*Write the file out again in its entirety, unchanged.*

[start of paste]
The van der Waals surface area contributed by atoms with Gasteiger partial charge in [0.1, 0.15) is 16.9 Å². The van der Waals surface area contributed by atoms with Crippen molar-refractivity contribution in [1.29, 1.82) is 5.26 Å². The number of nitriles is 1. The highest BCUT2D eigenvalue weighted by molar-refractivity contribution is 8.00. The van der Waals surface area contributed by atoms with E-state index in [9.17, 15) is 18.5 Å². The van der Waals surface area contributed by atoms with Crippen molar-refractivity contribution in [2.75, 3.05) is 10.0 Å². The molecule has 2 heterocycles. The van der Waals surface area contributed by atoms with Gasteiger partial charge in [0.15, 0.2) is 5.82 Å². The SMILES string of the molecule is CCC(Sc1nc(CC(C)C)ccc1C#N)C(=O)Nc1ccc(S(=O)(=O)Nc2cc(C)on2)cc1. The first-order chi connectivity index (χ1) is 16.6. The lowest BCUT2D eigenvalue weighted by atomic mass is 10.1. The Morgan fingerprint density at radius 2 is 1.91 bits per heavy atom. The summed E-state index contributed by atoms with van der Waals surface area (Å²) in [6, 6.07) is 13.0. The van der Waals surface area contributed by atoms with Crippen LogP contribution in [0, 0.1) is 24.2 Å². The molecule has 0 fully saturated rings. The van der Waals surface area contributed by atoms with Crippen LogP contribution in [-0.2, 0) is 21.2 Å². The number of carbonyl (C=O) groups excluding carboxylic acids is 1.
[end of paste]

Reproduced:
The van der Waals surface area contributed by atoms with Gasteiger partial charge in [0.1, 0.15) is 16.9 Å². The van der Waals surface area contributed by atoms with Crippen molar-refractivity contribution in [1.29, 1.82) is 5.26 Å². The number of nitriles is 1. The highest BCUT2D eigenvalue weighted by molar-refractivity contribution is 8.00. The van der Waals surface area contributed by atoms with E-state index in [9.17, 15) is 18.5 Å². The van der Waals surface area contributed by atoms with Crippen molar-refractivity contribution in [2.75, 3.05) is 10.0 Å². The molecule has 2 heterocycles. The van der Waals surface area contributed by atoms with Gasteiger partial charge in [0.15, 0.2) is 5.82 Å². The SMILES string of the molecule is CCC(Sc1nc(CC(C)C)ccc1C#N)C(=O)Nc1ccc(S(=O)(=O)Nc2cc(C)on2)cc1. The first-order chi connectivity index (χ1) is 16.6. The lowest BCUT2D eigenvalue weighted by atomic mass is 10.1. The Morgan fingerprint density at radius 2 is 1.91 bits per heavy atom. The summed E-state index contributed by atoms with van der Waals surface area (Å²) in [6, 6.07) is 13.0. The van der Waals surface area contributed by atoms with Crippen LogP contribution in [0, 0.1) is 24.2 Å². The molecule has 0 fully saturated rings. The van der Waals surface area contributed by atoms with Crippen LogP contribution in [-0.2, 0) is 21.2 Å². The number of carbonyl (C=O) groups excluding carboxylic acids is 1.